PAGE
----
I have no issues with how often he's turned out, who he's turned out with, etc. or even if he doesn't go outside for a few days. He gets along great with the other horses in the field with him. It makes me very happy actually since he used to get beat up a LOT at a different boarding place a couple of years ago.

I was upset because this past Sunday he was turned out with his stable blankets on. Heck, I'd rather him go out naked even though he's clipped than risk him injuring himself because he's being his usual goofy self in blankets that aren't meant for that kind of movement and play.

The BM doesn't always do the turning out or bringing in. Often other boarders will help bring in horses or turn out - always the same 1 or 2 people so they know the horses and lead them out with leadropes around their necks (can't do that with Quest so they leave the halter and lead rope on the post by the gate). On the weekends it's the boarder she has working on the weekends for her. The girl on the weekends knows the deal with turning him out and that he needs a turnout on because he's clipped. I also have it written on his stall in case someone different has to do it. No halter, and turn out blanket (I have 2 depending on the weather). That's all I ask and it's been coordinated with the BM and other people who handle him.

If I was on self-care he absolutely would get turned out in exactly what I last put on him. Unless there is some crazy temp swing and his health would be at risk (i.e. 20 degree F low and a 65 degree F high - kind of like today), he'd wear whatever outside. That's more because she cares about the horses and doesn't particularly want any of them dying or being seriously sick /injured because of something as small as taking off a blanket before turnout.

3) He gets fed. At no point was he not being fed. What I said (or tried to say) was that he isn't getting enough so I'm having to pay extra to make up for it. When he moved there last July I had brought a couple of bags of feed with me from the trainer's barn. He was on Tiz Whiz, but it's not available in this area. I knew what the BM fed and I didn't like it at all. Before even moving in, she agreed that I could provide whatever feed I wanted for about a month and she would have it added to what gets delivered to her after that. If there was a price difference, I was always more than happy to pay it. I never heard anything about a price difference and found out later when she was talking to another boarder that Quest was on her barn feed. She never said a word to me about him being on a different feed, never asked my thoughts, nothing.

Also, she feeds by the number of flakes, not by the volume or weight. So, all the horses (98% of which are considerably larger than my small Arab) get 2 light, small flakes because that's what is being baled - admitted by the BM's husband who puts away the hay when it comes in. They're getting on average 40-50 lb bales. They're aren't feeding the horses by an appropriate weight of hay for their bodies. I know if mine isn't getting enough, than the rest on full care definitely aren't except for the one who is paying extra for a LOT more hay by vet's orders.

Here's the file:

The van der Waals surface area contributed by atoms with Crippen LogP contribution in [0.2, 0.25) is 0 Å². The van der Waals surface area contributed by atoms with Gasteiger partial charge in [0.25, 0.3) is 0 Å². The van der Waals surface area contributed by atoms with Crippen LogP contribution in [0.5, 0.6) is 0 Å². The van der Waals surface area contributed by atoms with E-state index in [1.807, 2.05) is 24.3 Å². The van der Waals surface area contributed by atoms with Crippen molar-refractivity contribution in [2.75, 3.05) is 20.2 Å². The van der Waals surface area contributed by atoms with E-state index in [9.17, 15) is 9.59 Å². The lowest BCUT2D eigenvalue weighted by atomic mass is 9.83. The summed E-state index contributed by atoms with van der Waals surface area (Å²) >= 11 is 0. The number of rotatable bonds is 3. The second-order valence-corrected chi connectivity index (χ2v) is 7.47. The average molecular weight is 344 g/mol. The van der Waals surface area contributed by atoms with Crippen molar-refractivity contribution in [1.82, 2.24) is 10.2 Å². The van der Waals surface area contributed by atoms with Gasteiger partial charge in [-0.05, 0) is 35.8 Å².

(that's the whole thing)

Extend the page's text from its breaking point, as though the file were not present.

All of the horses in the barn have their own feed "bins" (basically variations of the big trash cans) because that's how the BM wants it done. That includes the full care horses. If I want a different feed, all I'm supposed to do is provide a month of it and she'll order it from there and have it delivered. For whatever reason, she decided to put mine on what hers get. I'm still upset about that because it's my horse and without mentioning it to me, she could have easily put his health in danger if there had been a medical reason to have him on what I wanted or NOT on what she wanted. That, to me, makes sense.

Oh, and she personally portions out each horse's feed into named ziploc style bags for evening and morning feedings so that anyone can feed if she can't. She doesn't want self-care people feeding at odd times compared to the rest of the horses, so she does all the horses at the same time. Grain first, then hay, then water. I don't like the order at all, but I can't do anything about that.

I moved on from the grain thing and dealt with it by adding a vit/min supplement to his SmartPaks (that I already was getting with other supps in it anyway). When the temps started dropping, I said that Quest will need extra grain because he drops weight in the winter. So, she agreed to bump him up (not exceeding the amount allowed by the boarding agreement), but it never got changed and he started dropping weight. Again, to compensate, I bought alfalfa pellets. I bought them for 1.5-2 months and he was getting them with his grain and he started maintaining his weight. Not happy about spending the extra money, but I dealt with it.

4) I don't think my horse is "special" or needs special care or treatment. In fact, he's one of the lower maintenance of the 5 full care boarders at the barn. He is, however, completely different in personality than all the other horses (aside from the 2 babies, but I can't count them because they go in their own separate area and won't be introduced to the rest of the herd until the spring) and I hear that most often from the other boarders themselves. What I meant by my statement is that he has more energy than anyone there is used to and they tend to be intimidated by it. He's not bad, aggressive, or dangerous by any means. He's just more like an excited little kid. In fact, I compare him to my active 7 year old daughter a LOT. Once people get used to him, they're fine with him because he's completely harmless.